Fifty Shades of Grey blurs the barriers of what’s consensual (and not) and what’s fun (and not), and that’s where my problems lie.
The image of Christian Grey as this mysterious, sexy, passionate man betrays his actual behaviour in the novels. Christian Grey is a terrible Dom – and a dangerous one too. He is the type I avoid like the plague, making the whole glamorisation of his character type as the ideal man beyond reckless for those uninitiated in the realms of S&M dynamics.
Grey is the type of Dominant that never takes no for an answer; the type of guy I’ve met who feels that because you’ve played with one person, you are duty bound to play with them again. In short: an absolute twat.
In the first novel, he stalks Ana, sells her car without her permission, gets her to sign a contract that gives him the right to decide what she eats and wears and even controls her contraception.
“At no point does Ana ever seem to get any pleasure from the submission, which is really disappointing for a self-confessed perv like me who would have loved to see her actually get her rocks off.”
Here’s an extract from Fifty Shades Darker, just to whet your appetite for a thinly veiled controlling relationship. Let me set the scene. Ana has just been told that Dr Greene has been requested to visit her by Christian because he wants her to take the birth control pill due to the fact that he “hates wearing condoms”. That old chestnut.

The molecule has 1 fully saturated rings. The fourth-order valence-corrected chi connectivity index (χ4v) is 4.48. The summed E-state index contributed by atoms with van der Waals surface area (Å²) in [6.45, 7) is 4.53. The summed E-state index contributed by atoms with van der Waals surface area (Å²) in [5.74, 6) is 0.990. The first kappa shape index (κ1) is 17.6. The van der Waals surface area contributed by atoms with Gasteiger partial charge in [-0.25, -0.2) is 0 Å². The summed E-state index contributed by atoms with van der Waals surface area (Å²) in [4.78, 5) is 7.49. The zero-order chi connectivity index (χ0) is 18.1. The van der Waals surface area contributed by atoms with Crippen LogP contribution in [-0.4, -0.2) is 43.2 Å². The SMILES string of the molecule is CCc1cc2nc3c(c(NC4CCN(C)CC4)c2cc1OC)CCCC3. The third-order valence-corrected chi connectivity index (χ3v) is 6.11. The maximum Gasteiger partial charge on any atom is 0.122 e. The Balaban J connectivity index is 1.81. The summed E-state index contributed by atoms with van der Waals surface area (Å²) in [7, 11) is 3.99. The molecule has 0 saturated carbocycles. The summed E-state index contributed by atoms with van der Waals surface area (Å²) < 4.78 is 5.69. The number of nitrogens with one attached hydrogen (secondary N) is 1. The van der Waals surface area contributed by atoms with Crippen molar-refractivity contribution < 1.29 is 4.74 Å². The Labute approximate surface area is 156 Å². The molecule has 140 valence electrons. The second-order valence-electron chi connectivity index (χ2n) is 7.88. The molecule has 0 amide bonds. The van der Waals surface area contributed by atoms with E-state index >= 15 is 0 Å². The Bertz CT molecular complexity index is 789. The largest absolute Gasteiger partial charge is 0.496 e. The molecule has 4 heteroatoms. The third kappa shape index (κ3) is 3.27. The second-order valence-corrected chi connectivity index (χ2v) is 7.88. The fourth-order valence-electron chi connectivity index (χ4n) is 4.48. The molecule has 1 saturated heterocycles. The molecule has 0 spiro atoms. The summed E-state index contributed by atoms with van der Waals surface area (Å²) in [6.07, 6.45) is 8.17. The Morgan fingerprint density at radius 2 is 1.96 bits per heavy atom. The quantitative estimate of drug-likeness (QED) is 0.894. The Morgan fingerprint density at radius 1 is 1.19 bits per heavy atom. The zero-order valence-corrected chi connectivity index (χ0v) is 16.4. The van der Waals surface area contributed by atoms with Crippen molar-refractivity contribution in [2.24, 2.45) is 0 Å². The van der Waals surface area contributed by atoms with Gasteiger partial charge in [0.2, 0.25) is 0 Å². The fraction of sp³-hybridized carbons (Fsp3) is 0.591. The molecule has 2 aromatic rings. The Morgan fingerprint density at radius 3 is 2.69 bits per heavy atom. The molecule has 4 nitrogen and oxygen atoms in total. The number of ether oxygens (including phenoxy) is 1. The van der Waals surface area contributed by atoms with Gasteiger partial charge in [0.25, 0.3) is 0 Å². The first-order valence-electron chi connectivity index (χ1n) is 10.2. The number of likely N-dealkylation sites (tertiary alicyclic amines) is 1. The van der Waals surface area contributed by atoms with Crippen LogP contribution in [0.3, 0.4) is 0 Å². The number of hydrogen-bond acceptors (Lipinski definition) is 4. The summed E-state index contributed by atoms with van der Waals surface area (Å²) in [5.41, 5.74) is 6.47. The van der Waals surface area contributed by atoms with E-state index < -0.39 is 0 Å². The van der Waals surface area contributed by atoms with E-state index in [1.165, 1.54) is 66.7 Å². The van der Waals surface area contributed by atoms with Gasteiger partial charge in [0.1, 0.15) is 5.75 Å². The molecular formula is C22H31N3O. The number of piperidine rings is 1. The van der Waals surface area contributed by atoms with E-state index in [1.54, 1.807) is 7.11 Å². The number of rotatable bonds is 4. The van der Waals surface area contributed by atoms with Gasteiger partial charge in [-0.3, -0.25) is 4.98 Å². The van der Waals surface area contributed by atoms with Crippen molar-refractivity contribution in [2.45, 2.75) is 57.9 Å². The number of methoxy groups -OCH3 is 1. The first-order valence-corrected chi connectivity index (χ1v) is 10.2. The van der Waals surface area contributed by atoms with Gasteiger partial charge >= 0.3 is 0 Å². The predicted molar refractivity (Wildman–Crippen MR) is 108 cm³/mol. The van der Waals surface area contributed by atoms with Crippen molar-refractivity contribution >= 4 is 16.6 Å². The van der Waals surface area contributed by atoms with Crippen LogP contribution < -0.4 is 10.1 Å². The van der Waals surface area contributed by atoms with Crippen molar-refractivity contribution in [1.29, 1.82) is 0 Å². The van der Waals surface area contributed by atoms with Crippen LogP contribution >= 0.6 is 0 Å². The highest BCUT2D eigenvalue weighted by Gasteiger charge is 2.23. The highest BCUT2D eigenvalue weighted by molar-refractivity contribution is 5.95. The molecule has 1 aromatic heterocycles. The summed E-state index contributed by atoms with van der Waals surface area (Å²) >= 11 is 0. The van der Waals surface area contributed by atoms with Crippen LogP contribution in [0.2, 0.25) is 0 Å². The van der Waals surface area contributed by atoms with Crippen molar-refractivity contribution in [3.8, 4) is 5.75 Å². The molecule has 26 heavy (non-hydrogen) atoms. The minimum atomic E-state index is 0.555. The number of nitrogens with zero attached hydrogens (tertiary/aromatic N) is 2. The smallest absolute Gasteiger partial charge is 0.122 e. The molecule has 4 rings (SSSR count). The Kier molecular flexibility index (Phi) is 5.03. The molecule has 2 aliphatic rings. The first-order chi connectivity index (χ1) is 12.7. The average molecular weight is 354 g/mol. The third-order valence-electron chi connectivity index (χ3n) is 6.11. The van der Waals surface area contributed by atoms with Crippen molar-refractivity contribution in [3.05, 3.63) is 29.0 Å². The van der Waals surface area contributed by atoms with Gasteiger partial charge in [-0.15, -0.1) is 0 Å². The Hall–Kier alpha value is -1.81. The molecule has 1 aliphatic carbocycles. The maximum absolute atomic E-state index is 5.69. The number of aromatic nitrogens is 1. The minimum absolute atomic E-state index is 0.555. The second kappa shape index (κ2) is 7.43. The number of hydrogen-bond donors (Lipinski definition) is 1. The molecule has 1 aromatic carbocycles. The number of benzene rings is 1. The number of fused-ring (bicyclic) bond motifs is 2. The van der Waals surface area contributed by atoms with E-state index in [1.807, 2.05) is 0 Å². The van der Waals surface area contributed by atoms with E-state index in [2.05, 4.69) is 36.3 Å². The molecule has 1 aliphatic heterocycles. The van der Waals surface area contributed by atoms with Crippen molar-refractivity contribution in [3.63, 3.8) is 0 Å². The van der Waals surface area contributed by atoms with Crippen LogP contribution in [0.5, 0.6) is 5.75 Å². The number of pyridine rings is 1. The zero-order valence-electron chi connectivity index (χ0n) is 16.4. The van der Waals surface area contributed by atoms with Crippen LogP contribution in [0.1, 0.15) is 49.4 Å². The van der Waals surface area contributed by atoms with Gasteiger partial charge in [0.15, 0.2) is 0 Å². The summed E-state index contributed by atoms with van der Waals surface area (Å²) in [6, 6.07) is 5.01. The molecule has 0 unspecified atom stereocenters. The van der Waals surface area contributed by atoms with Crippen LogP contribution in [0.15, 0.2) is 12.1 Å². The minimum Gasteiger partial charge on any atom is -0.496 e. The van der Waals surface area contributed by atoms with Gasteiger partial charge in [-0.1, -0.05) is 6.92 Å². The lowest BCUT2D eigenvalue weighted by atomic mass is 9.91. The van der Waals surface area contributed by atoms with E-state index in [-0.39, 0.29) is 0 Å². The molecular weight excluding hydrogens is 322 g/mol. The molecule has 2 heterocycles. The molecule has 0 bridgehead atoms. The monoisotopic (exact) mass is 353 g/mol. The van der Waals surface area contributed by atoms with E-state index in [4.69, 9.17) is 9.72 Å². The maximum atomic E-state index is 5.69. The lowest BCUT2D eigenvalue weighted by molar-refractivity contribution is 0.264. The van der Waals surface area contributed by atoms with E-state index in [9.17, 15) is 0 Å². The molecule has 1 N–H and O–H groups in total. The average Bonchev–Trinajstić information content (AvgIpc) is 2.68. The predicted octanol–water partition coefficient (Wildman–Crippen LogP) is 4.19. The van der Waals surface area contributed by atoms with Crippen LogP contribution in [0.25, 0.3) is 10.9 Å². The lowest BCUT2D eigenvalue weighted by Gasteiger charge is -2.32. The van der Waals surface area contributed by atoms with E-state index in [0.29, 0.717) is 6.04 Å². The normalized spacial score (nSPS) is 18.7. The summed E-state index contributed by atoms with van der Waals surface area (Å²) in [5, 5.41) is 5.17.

“It’s my body,” I mutter, annoyed that he hasn’t asked me.
“It’s mine, too,” he whispers.
If Christian Grey was a real person, he’d have voted for Trump. He’s overbearing, obsessed with Ana’s emails and doesn’t like no for an answer. All he’s missing is orange skin and a shit combover.
He also seems unwilling to really acknowledge the importance and relevance of a safe word, which for any Dom or Domme worth their salt is the bedrock of a strong D/s relationship.
In my experience, my Dom (an absolute sweetheart and responsible play partner) respects my boundaries completely and gives me two safe words to use: AMBER if I want things to slow down slightly, and RED if I want something to stop instantly.
I’ve used them many a time and he stops Every. Single. Time. It’s me who gets to control the pace of the situation. In fact, it is the submissive that is really in control of the whole scene – it just appears to be the Dom who is in charge. And that’s the fun.